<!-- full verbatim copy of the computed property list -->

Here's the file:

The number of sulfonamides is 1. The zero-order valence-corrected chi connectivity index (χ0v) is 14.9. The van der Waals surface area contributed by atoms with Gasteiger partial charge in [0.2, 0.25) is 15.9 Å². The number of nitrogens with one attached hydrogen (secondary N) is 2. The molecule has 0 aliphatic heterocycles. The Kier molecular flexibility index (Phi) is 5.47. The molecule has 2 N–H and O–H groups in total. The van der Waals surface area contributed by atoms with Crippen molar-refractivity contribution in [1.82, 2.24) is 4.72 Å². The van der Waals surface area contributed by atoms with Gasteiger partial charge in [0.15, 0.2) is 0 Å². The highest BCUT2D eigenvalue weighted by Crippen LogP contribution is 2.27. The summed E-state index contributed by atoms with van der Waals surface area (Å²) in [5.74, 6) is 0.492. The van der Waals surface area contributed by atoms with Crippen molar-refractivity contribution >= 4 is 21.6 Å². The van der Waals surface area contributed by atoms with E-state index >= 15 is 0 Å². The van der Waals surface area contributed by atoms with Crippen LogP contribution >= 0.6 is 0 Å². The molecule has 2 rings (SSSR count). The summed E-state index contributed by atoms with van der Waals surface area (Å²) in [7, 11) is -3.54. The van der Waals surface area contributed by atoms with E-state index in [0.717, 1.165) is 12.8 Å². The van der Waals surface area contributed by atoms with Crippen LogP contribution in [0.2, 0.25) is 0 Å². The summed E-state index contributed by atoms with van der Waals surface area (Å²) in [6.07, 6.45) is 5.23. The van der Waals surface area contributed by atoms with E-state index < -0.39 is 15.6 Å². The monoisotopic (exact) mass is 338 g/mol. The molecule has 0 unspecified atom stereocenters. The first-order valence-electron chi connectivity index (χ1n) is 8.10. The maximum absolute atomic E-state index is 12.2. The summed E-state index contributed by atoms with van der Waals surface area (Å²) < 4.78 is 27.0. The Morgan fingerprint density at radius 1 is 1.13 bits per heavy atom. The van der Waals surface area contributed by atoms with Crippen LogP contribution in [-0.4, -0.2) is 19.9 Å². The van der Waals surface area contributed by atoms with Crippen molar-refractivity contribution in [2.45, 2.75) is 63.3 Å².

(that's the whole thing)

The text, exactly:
The number of sulfonamides is 1. The zero-order valence-corrected chi connectivity index (χ0v) is 14.9. The van der Waals surface area contributed by atoms with Gasteiger partial charge in [0.2, 0.25) is 15.9 Å². The number of nitrogens with one attached hydrogen (secondary N) is 2. The molecule has 0 aliphatic heterocycles. The Kier molecular flexibility index (Phi) is 5.47. The molecule has 2 N–H and O–H groups in total. The van der Waals surface area contributed by atoms with Crippen molar-refractivity contribution in [1.82, 2.24) is 4.72 Å². The van der Waals surface area contributed by atoms with Gasteiger partial charge in [0.15, 0.2) is 0 Å². The highest BCUT2D eigenvalue weighted by Crippen LogP contribution is 2.27. The summed E-state index contributed by atoms with van der Waals surface area (Å²) in [5.74, 6) is 0.492. The van der Waals surface area contributed by atoms with Crippen molar-refractivity contribution >= 4 is 21.6 Å². The van der Waals surface area contributed by atoms with E-state index >= 15 is 0 Å². The van der Waals surface area contributed by atoms with Crippen LogP contribution >= 0.6 is 0 Å². The molecule has 2 rings (SSSR count). The summed E-state index contributed by atoms with van der Waals surface area (Å²) in [7, 11) is -3.54. The van der Waals surface area contributed by atoms with E-state index in [0.717, 1.165) is 12.8 Å². The van der Waals surface area contributed by atoms with Crippen LogP contribution in [0.2, 0.25) is 0 Å². The summed E-state index contributed by atoms with van der Waals surface area (Å²) in [6.07, 6.45) is 5.23. The van der Waals surface area contributed by atoms with E-state index < -0.39 is 15.6 Å². The monoisotopic (exact) mass is 338 g/mol. The molecule has 0 unspecified atom stereocenters. The first-order valence-electron chi connectivity index (χ1n) is 8.10. The maximum absolute atomic E-state index is 12.2. The summed E-state index contributed by atoms with van der Waals surface area (Å²) < 4.78 is 27.0. The Morgan fingerprint density at radius 1 is 1.13 bits per heavy atom. The van der Waals surface area contributed by atoms with Crippen LogP contribution in [-0.4, -0.2) is 19.9 Å². The van der Waals surface area contributed by atoms with Crippen molar-refractivity contribution in [2.45, 2.75) is 63.3 Å².